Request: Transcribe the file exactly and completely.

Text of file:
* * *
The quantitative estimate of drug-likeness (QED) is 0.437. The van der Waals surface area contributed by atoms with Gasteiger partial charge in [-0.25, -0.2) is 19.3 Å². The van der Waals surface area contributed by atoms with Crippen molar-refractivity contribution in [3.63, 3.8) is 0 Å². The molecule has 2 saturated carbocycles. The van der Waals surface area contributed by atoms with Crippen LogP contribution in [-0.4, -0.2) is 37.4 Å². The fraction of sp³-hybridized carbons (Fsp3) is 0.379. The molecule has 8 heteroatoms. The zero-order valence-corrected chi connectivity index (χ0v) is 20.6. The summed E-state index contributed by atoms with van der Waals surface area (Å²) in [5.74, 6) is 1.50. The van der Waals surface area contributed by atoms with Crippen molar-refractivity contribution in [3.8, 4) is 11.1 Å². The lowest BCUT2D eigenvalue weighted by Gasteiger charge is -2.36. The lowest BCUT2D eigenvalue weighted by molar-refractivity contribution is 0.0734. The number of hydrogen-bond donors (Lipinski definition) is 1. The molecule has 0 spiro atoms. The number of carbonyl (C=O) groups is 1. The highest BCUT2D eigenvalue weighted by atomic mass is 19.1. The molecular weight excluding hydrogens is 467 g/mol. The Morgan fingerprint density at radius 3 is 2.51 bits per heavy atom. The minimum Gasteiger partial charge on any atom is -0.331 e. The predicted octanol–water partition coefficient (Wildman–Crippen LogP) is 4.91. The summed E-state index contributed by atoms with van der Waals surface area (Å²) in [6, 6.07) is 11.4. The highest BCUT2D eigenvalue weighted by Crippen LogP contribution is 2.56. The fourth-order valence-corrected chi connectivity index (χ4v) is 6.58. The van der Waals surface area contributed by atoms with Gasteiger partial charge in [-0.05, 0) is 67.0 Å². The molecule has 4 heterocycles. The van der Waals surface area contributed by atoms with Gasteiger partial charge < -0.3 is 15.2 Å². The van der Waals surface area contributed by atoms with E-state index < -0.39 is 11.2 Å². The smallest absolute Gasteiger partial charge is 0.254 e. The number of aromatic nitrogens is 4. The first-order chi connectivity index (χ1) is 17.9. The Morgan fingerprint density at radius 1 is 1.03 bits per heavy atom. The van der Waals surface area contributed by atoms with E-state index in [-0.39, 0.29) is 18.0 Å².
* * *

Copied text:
The quantitative estimate of drug-likeness (QED) is 0.437. The van der Waals surface area contributed by atoms with Gasteiger partial charge in [-0.25, -0.2) is 19.3 Å². The van der Waals surface area contributed by atoms with Crippen molar-refractivity contribution in [3.63, 3.8) is 0 Å². The molecule has 2 saturated carbocycles. The van der Waals surface area contributed by atoms with Crippen LogP contribution in [-0.4, -0.2) is 37.4 Å². The fraction of sp³-hybridized carbons (Fsp3) is 0.379. The molecule has 8 heteroatoms. The zero-order valence-corrected chi connectivity index (χ0v) is 20.6. The summed E-state index contributed by atoms with van der Waals surface area (Å²) in [5.74, 6) is 1.50. The van der Waals surface area contributed by atoms with Crippen molar-refractivity contribution in [3.8, 4) is 11.1 Å². The lowest BCUT2D eigenvalue weighted by Gasteiger charge is -2.36. The lowest BCUT2D eigenvalue weighted by molar-refractivity contribution is 0.0734. The number of hydrogen-bond donors (Lipinski definition) is 1. The molecule has 0 spiro atoms. The number of carbonyl (C=O) groups is 1. The highest BCUT2D eigenvalue weighted by atomic mass is 19.1. The molecular weight excluding hydrogens is 467 g/mol. The Morgan fingerprint density at radius 3 is 2.51 bits per heavy atom. The minimum Gasteiger partial charge on any atom is -0.331 e. The predicted octanol–water partition coefficient (Wildman–Crippen LogP) is 4.91. The summed E-state index contributed by atoms with van der Waals surface area (Å²) in [6, 6.07) is 11.4. The highest BCUT2D eigenvalue weighted by Crippen LogP contribution is 2.56. The fourth-order valence-corrected chi connectivity index (χ4v) is 6.58. The van der Waals surface area contributed by atoms with Gasteiger partial charge in [-0.05, 0) is 67.0 Å². The molecule has 4 heterocycles. The van der Waals surface area contributed by atoms with Gasteiger partial charge < -0.3 is 15.2 Å². The van der Waals surface area contributed by atoms with E-state index < -0.39 is 11.2 Å². The smallest absolute Gasteiger partial charge is 0.254 e. The number of aromatic nitrogens is 4. The first-order chi connectivity index (χ1) is 17.9. The Morgan fingerprint density at radius 1 is 1.03 bits per heavy atom. The van der Waals surface area contributed by atoms with E-state index in [-0.39, 0.29) is 18.0 Å².